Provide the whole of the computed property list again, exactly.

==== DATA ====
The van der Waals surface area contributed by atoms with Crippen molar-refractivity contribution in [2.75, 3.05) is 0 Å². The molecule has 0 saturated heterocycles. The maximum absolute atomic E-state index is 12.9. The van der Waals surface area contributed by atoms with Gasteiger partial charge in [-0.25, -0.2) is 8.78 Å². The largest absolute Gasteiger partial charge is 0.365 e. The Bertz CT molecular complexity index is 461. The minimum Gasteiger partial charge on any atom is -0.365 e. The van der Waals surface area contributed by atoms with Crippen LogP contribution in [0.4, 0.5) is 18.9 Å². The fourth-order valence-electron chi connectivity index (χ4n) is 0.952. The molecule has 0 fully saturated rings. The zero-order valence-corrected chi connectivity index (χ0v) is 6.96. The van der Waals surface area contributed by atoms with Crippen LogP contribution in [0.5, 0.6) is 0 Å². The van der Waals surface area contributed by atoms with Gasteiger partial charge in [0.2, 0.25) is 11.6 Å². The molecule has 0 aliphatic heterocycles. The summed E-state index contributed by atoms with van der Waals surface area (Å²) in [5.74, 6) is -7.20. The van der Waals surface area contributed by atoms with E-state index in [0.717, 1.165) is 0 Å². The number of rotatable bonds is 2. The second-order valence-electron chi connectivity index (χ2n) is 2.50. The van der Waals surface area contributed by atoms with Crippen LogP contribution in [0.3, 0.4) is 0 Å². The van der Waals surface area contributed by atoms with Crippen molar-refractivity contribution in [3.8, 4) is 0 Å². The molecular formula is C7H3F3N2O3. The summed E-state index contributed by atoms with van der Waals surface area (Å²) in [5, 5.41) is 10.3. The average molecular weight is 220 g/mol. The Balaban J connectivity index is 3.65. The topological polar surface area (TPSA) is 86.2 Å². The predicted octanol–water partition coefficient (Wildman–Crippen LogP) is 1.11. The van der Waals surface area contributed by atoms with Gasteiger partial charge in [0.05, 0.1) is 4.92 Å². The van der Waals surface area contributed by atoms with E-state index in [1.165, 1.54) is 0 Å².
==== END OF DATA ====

The van der Waals surface area contributed by atoms with Crippen molar-refractivity contribution in [2.75, 3.05) is 0 Å². The molecule has 0 saturated heterocycles. The maximum absolute atomic E-state index is 12.9. The van der Waals surface area contributed by atoms with Gasteiger partial charge in [-0.25, -0.2) is 8.78 Å². The largest absolute Gasteiger partial charge is 0.365 e. The Bertz CT molecular complexity index is 461. The minimum Gasteiger partial charge on any atom is -0.365 e. The van der Waals surface area contributed by atoms with Crippen LogP contribution in [0.4, 0.5) is 18.9 Å². The fourth-order valence-electron chi connectivity index (χ4n) is 0.952. The molecule has 0 fully saturated rings. The zero-order valence-corrected chi connectivity index (χ0v) is 6.96. The van der Waals surface area contributed by atoms with Crippen LogP contribution in [0.5, 0.6) is 0 Å². The van der Waals surface area contributed by atoms with Gasteiger partial charge in [0.2, 0.25) is 11.6 Å². The molecule has 0 aliphatic heterocycles. The summed E-state index contributed by atoms with van der Waals surface area (Å²) in [5.74, 6) is -7.20. The van der Waals surface area contributed by atoms with E-state index in [0.717, 1.165) is 0 Å². The number of rotatable bonds is 2. The second-order valence-electron chi connectivity index (χ2n) is 2.50. The van der Waals surface area contributed by atoms with Crippen LogP contribution in [0.3, 0.4) is 0 Å². The van der Waals surface area contributed by atoms with Crippen molar-refractivity contribution in [3.8, 4) is 0 Å². The molecular formula is C7H3F3N2O3. The summed E-state index contributed by atoms with van der Waals surface area (Å²) in [5, 5.41) is 10.3. The average molecular weight is 220 g/mol. The Balaban J connectivity index is 3.65. The topological polar surface area (TPSA) is 86.2 Å². The predicted octanol–water partition coefficient (Wildman–Crippen LogP) is 1.11. The van der Waals surface area contributed by atoms with Gasteiger partial charge in [0.05, 0.1) is 4.92 Å². The van der Waals surface area contributed by atoms with E-state index in [1.165, 1.54) is 0 Å².